Studies seem to indicate that oceans, which are major carbon sinks, may have had enough. If so, the consequences are BAD, writes Jayalakshmi K.
Ocean deserts, which are non-productive areas, have increased by 15 per cent in the period 1998-2007, according to a study done by the National Oceanic and Atmospheric Administration (NOAA) in the US and the University of Hawaii. This translates into a total of 6.6 million sq km. On the whole, there are 51 million sq km of such desert zones. The data was collected by Nasa’s orbiting SeaStar craft.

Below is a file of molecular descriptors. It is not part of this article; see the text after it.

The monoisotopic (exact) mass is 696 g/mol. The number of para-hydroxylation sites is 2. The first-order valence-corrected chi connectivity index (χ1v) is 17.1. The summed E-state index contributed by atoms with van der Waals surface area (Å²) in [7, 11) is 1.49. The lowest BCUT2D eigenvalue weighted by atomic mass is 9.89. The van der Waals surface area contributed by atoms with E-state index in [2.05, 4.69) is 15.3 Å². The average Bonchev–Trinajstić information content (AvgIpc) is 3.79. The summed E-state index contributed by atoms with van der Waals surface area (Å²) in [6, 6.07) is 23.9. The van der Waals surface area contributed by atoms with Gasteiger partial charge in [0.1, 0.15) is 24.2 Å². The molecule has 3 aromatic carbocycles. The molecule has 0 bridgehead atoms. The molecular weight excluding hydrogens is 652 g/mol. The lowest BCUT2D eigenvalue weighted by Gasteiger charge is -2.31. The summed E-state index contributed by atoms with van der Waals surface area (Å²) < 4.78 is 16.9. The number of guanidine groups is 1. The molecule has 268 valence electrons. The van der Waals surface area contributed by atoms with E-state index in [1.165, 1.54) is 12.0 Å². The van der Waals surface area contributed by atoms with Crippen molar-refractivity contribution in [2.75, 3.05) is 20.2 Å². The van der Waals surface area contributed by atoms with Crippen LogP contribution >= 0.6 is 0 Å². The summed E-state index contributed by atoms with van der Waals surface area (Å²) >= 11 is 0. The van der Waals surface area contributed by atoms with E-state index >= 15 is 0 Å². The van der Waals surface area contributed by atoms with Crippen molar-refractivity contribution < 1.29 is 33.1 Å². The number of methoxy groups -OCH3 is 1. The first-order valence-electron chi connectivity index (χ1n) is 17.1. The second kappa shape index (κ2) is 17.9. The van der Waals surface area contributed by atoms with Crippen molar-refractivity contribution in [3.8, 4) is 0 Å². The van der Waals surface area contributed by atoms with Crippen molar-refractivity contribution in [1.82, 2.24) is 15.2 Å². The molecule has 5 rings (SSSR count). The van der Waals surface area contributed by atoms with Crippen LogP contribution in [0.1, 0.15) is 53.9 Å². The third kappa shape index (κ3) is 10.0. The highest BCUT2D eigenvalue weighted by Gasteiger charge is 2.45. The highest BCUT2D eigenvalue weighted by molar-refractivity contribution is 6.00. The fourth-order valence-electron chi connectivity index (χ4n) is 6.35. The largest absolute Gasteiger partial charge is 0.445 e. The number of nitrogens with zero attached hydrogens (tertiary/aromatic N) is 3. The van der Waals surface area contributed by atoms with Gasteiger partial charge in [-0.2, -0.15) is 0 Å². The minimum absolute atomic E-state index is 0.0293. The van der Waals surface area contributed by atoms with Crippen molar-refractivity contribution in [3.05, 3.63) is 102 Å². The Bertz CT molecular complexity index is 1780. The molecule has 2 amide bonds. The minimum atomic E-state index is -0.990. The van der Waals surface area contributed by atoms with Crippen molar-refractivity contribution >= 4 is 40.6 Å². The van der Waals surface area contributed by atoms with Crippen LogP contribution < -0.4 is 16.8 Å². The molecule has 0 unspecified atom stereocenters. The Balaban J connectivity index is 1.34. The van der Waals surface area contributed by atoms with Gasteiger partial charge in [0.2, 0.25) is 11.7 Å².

Attributed mostly to warming surface waters, which is happening at a rate of 1 per cent every year, this creates many layers in the ocean waters, preventing deep ocean nutrients from rising to the surface and feeding plant life.